Clark County approves farm stand rules

Roadside structures will be able to be up to 1,000 square feet




Local farmers will be able to have larger roadside stands from which to sell their produce and flowers, thanks to an ordinance adopted this week by the Board of Clark County Commissioners.

Roadside stands, defined as being within 50 feet of the public right-of-way, will be able to be up to 1,000 square feet, according to a code that will take effect July 9.

Existing code limited stands to 200 or 300 square feet and also limited where they could be located. The new code allows the roadside stands in all zones in unincorporated areas, including urban residential zones.

The operator of the roadside farm stand needs only the permission of the property owner to set up shop.

The size didn’t please everyone, however. The county’s Rural Lands Task Force had recommended allowing roadside stands to be as large as 2,500 square feet.

The new code also gives farmers greater flexibility for agricultural markets, which are permanent structures where farmers can sell not only produce but processed items such as jams, syrups and apple cider and retail items such as canning jars, T-shirts and plant containers.

Also on Tuesday, commissioners backed away from a controversial proposal that had angered farmers who showed up at a May 22 hearing.

The proposal was to have property owners who wanted to build an agricultural structure fill out a form and certify that the building would only be used for agricultural purposes, and then notify the county if the use changed.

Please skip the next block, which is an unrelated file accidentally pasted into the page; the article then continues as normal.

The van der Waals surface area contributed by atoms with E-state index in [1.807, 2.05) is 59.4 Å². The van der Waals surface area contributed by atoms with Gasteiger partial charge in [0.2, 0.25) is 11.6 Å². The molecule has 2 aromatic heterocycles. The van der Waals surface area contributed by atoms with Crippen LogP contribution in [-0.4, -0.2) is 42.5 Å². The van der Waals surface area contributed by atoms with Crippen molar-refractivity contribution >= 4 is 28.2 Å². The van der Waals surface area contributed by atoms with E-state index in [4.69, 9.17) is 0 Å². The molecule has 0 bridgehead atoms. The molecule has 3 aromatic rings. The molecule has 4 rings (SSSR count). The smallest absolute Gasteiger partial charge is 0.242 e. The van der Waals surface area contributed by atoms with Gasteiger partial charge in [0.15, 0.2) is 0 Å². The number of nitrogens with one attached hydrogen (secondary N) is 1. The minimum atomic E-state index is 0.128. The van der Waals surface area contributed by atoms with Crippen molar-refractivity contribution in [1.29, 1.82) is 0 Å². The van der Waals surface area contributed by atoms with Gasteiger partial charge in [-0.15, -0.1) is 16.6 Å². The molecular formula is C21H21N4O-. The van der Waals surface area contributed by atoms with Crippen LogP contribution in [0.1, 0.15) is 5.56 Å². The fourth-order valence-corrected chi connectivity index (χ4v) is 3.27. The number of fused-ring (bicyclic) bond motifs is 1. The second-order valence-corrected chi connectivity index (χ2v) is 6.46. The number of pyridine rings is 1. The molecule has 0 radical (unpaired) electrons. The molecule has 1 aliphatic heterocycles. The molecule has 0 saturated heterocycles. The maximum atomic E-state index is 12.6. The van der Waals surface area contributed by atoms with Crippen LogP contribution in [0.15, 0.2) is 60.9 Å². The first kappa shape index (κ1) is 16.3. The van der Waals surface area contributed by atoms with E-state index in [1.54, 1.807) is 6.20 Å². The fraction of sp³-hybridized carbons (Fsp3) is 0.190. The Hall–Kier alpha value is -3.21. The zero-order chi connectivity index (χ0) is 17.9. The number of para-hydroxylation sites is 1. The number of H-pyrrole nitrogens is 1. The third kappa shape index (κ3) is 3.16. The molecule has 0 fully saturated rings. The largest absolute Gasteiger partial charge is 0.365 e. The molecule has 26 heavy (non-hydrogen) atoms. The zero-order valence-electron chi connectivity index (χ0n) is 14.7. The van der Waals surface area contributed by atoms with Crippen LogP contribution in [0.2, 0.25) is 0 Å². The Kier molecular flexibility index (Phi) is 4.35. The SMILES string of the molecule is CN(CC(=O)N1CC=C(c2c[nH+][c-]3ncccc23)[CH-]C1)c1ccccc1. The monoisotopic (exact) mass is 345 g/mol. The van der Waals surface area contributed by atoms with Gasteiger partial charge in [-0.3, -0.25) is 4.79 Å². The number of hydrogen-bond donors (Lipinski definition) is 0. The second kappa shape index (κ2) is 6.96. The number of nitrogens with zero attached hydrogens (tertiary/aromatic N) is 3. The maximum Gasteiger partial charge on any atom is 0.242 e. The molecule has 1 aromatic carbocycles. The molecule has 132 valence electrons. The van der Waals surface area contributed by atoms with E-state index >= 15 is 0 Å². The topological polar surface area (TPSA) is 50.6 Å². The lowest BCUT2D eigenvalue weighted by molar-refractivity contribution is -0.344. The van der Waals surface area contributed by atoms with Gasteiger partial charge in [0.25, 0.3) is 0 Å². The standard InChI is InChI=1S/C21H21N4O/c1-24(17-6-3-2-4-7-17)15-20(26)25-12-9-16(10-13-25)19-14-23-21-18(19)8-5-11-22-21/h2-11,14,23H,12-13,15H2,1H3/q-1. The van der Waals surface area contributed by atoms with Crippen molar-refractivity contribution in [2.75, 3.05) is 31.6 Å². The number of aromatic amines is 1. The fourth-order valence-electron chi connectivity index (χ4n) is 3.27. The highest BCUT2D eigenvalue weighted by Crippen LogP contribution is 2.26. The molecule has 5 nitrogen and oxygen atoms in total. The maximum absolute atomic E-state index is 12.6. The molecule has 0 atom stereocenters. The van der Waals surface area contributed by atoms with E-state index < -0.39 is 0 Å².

The structures, which include livestock shelters, barns and stables, would remain exempt from building permit requirements and there would be no fee to fill out a form. Other counties require a permit or a land-use review for agricultural structures, so Clark County already has a lenient policy. But county staff members wanted a record of the buildings, said Axel Swanson, senior policy advisor to the commissioners.

Among other reasons, the county’s code enforcement officers get complaints about nonexempt uses, such as when someone has a human living in what’s supposed to be a barn, and the county wants to have a record of when the structure was built. The county had also received complaints from people who had bought property with an agricultural structure that had been converted to a nonexempt use, and the buyers thought the building was legal.

After hearing again Tuesday from farmers who were upset about the form, commissioners decided to scrap it.

Commissioners also expanded the state’s definition of an “agricultural structure” by noting that while the building may not be used for human habitation, employees can be in it for seasonal processing, treating or packaging of agricultural or forest products.

Stephanie Rice: 360-735-4508 or